“What brand of shaving cream did prehistoric cavemen use?”
This was the question on my mind after seeing “The Croods,” the recent animated film from Dreamworks.
The movie tells the story of a caveman family (“The Croods”) who, with the help of Guy, a clever and technologically advanced boy from another tribe, race against time to escape volcanic eruptions and earthquakes caused by continental drift. The plot revolves around the clash between Guy’s forward-looking, inventive ways and the Croods’ old-fashioned, brainless brawn. The result? The Croods comes to embrace Guy’s new methods, and Eep, the rebellious teenage daughter in the family, falls for him in the process.
The female characters’ ridiculously clean-shaven armpits aside, the movie made me uncomfortable for a host of other reasons. First of all, the Croods and Guy share the same, vague reddish-tanned skin tone purposefully designed to appear race neutral. Could you imagine if Guy had paler skin compared to the Croods? As the harbinger of fire and complex tools, Guy’s character could have easily evoked the image of the white outsider who descends upon a less-technologically advanced aboriginal people.
On the other hand, if Guy’s skin had been made darker, then that could be a sign that the makers of the movie were trying too hard to reverse the white colonist stereotype. For the sake of political correctness, it was essential that the skin tones of the characters were made exactly the same — any slight deviation could cause controversy and discomfort in the audience.
Furthermore, the character of Eep, the curious, rebellious and open-minded girl who falls in love with the outsider against the will of her father, easily calls to mind the Pocahontas foreign princess cliché. Could the genders of Guy and Eep be switched? Would the producers again be seen as deliberately attempting to reverse yet another deep-rooted stereotype?
Walking out of the movie theatre, I impatiently vented all of my concerns of political incorrectness to the friend who accompanied me. She, a senior at Mount Holyoke College, immediately understood.
As my friend and I discussed the race and gender implications of the movie, it was immediately clear that our heightened sensitivity to political correctness is a result of our experiences as college students in America. Nowhere else in the world do topics of race, gender, religion and sexual orientation make up such a important part of daily conversation, and nowhere else are people judged harsher for where they stand on each of these issues.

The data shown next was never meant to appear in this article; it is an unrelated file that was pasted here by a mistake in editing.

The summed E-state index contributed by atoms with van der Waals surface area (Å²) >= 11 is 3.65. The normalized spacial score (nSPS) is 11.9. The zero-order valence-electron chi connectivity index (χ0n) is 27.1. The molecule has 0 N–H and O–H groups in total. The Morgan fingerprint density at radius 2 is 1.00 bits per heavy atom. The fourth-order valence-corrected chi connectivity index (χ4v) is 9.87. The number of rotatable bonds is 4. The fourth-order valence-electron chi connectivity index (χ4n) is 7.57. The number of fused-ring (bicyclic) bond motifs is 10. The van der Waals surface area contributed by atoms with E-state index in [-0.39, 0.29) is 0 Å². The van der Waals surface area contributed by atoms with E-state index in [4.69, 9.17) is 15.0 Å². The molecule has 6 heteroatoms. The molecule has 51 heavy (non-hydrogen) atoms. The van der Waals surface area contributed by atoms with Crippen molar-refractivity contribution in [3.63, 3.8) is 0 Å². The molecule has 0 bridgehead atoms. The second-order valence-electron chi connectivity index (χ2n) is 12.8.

As a non-American in this country, when and how did I come to internalize what can roughly be categorized as the average American liberal’s interpretation of what is politically correct? I do not know, but the voices I have heard from those around me on such issues have been remarkably uniform and consistent, and I was easily convinced by their logic.
Ethnic, racial and gender equality; equal marriage and rights for people of all sexual orientations; freedom to practice all forms of religion as well as atheism — surely these are universal, self-evident truths that no one could deny? How could anyone ever think differently?
Yet behind any interpretation of political correctness is an implied set of values, and the long-standing cultural heritages that formed them. While some ideals might be seen as universal, a truly universal value system only exists on paper. Does it matter that I was not born into the values that I now pledge allegiance to? Does it matter that the vast majority of my people, including my parents, believe in values that are different, even if just slightly so?
The danger of going too far with political correctness is that to those who have fully internalized the “correct” values, different values become not only politically unacceptable, but “incorrect” in the fullest sense of the word. They become not only disagreeable in discourse, but incomprehensible, even unthinkable.
Thus when my dad tells me that despite his best intentions, he still feels homosexuality is “unnatural,” I have trouble understanding that thought. I cannot sympathize with it. Yet I should be able to – traditionally, China is a more conservative, household-based culture, and it is unsurprising that gender norms would be more entrenched.
And this feeling of alienation is precisely my worry. To adopt the values I believe in is one thing. To fail to understand that of another is something else. And if I cannot understand the values of my own people, I would feel like a caveman without armpit hair.
Xiuyi Zheng is a senior in Davenport College. Contact him at firstname.lastname@example.org.